>On Mon, Oct 29, 2001 at 10:56:35AM +0000, Alan Cox wrote:
>> > bytes read from the 8254 get swapped. I've got some indirect evidence
>> > that this also could happen with the original i8254.
>> Im hoping not. That would imply we interrupted someone half way through
>> reading the counter which means the locking is screwed up.
>Some old DOS assembly sources say that this sometimes happens without
>any interrupts at all - just that the chip is sometimes confused. It'd
Hm. If this is like the 8253 (ugh, way way back in the good old 8085
days I really wired and programmed such a bugger on my CP/M system...),
then the problem is, that the 16 bit counter is read in two 8 bit portions.
And if you do this:
00000000 11111111 ----> read low byte: 11111111
00000001 00000000 ----> read high byte: 00000001
=> Counter is 00000001 11111111 which is wrong. :-)
Sames goes for decrement, I have forgotten in which direction this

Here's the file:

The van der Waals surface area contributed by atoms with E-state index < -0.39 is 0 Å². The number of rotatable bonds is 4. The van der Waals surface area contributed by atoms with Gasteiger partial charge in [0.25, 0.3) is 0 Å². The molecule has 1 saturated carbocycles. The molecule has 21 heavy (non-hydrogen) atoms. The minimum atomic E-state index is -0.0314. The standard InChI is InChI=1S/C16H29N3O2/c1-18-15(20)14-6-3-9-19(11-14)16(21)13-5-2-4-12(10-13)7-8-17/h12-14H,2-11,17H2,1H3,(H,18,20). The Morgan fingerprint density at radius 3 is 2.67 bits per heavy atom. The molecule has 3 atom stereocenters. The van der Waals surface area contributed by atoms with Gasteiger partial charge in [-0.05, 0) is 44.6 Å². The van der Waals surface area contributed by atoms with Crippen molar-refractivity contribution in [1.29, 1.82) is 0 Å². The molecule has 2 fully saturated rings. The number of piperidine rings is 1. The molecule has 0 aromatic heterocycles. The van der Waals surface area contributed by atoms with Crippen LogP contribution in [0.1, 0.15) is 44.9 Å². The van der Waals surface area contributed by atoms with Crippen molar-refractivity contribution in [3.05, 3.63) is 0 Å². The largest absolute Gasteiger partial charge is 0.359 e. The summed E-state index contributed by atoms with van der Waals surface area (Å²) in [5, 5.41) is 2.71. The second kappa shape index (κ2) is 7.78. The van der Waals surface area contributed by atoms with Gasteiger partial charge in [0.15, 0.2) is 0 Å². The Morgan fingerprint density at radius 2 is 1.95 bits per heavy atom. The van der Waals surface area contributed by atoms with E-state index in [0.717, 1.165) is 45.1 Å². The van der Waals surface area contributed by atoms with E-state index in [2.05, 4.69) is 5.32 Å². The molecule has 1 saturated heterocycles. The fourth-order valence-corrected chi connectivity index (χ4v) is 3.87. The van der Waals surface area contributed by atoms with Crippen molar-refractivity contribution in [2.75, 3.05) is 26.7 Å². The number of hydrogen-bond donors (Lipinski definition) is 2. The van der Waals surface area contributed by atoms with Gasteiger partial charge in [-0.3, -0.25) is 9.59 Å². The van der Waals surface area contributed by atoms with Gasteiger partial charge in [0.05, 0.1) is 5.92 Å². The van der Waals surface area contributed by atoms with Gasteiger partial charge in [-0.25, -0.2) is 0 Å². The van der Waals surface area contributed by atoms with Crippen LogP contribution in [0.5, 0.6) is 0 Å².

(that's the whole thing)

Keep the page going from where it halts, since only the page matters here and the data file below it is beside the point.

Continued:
There was a trick when CPUs had much less MHz:
read low byte -> A
read high byte -> B
read low byte -> C
If A and C are the same, then the counter didn't change while reading:
byte a, b, c;
a = inb(lowbyte);
b = inb(hibyte);
c = inb(lobyte);
if(c == a)
a = c;
result = b<<8+a;
This assumes that you can't get _two_ changes in the high byte while
reading the ports in a row.
>be definitely worth printing the bad and good values when a problem is
>detected, so that we know what's happening.
This will happen all the time, so printing out is neither a good idea
nor is the read problem described above an error. It is just a quirk
in using an 8 bit chip in an 16 bit environment without being able to
"latch" the count.
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